Brands have a responsibility to speak to their audience – and that means the whole audience. With global spending on advertising set to surpass $630 billion in 2024, that’s a huge amount of money being spent on the same old images and videos, and a huge budget to do better.
Doing the minimum
We’re used to seeing the same stock photos again and again, and from the boring to the plain weird, they aren’t doing brands justice anymore. With audience diversity growing, and pressure being rightly placed on brands to do more and use their voice for good, brands have to work harder than ever before to make sure they’re reaching everyone and missing no one.
It’s not just local brands or agencies doing the work. The Drum recently reported on a new initiative called Brim, which is working to improve Black representation in marketing. Brim is backed by some big names including Facebook, Droga5 and Unilever and Wunderman Thompson. With these top names in marketing signed up to help the cause, it’s helping to pave the way for more brands to do the same. It has published a framework, which is free to download here, that encourages the industry to make lasting change.
According to research by Brim, 7 in 10 marketing professionals in the UK understand the need for fairer Black representation, but 42% of those marketing professionals haven’t made any decisions to increase Black representation. Not only that, but Tomasz Dyl, founder and marketing director at GottaBe! agency pointed out that although 1 in 6 people in the UK are from a Black, Asian or minority ethnic (BAME) background, only 1 in 5 UK companies reach out to them.
Marketing teams know they need to do better, but how? Hiring needs to go beyond a diversity and inclusion policy, and go straight to the heart of making working environments better and more welcoming to everybody. And when it comes to mass media, Channel 4 in the UK is the ones to watch for everything it’s doing to highlight and elevate work by and for ethnic communities. With upcoming programming called Black to Front, a Fifa campaign running throughout Ramadan, and growing audience figures from a range of ethnic communities, Channel 4 is doing something right in 2021.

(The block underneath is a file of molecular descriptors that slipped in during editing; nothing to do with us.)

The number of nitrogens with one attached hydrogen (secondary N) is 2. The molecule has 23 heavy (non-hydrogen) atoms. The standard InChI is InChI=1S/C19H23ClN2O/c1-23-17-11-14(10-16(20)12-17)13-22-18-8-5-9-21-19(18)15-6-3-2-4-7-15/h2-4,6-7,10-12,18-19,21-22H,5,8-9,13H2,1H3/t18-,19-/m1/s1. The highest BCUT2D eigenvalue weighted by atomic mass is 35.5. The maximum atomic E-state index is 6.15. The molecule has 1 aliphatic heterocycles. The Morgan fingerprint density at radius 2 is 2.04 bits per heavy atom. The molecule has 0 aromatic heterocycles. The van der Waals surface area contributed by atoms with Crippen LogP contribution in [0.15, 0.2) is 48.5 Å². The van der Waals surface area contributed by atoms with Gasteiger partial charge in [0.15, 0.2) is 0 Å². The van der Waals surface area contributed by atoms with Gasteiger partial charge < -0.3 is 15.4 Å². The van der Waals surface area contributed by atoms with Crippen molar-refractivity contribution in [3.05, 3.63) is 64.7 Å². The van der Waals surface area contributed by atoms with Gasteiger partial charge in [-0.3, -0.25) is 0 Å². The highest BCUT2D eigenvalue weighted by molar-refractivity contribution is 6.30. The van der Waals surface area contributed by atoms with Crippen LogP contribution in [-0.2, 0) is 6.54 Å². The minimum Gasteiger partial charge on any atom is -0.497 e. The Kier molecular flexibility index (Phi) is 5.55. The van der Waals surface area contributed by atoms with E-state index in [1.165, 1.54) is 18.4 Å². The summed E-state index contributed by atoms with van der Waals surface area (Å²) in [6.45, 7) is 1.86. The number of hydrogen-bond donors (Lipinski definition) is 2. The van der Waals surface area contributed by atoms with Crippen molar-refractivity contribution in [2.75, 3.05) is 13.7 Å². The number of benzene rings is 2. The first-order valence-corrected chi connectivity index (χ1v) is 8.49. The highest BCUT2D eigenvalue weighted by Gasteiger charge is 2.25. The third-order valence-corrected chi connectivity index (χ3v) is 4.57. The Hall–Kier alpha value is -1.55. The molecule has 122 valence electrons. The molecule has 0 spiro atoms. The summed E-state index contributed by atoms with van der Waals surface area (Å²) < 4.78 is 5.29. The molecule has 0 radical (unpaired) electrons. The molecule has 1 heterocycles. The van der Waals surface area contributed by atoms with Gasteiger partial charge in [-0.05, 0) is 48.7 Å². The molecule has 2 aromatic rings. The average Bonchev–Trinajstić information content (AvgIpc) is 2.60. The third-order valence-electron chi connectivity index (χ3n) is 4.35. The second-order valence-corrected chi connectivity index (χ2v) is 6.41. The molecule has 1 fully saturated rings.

From stock images
Would creating more diverse marketing campaigns help? We reckon it would be a good start. So where should you look for diverse stock images or videos? Getty Images, home of online stock imagery, launched #ShowUs, a campaign aimed at improving female and non-binary representation in 2019, and in the USA, artist Kenya (Robinson) is running a project called Blixel: The (Re)stock Image Project. She’s snapping Black people in traditional stock photo poses to raise awareness of the lack of people of African descent in mainstream stock photography. You can check out her instagram account here: @blixpix.
How can you
When you’re putting together marketing, ad campaigns or using stock imagery or video, take a step back and check your audience. Are you speaking directly to them? What could you be doing better? Speak to your audience and find out who they are and what they want. If you want to use stock photos with better representation, check out Nappy.co for beautifully styled stock imagery of BAME people. To support Black and BAME owned businesses both in the UK and around the world, check out this list by shesaid.so that includes independent businesses, cultural collectives and more.
By communicating with your audience and understanding who they are, you can make sure you’re sending the right messages and representing the right people. If you want help getting the right brand message across, get in touch with us today.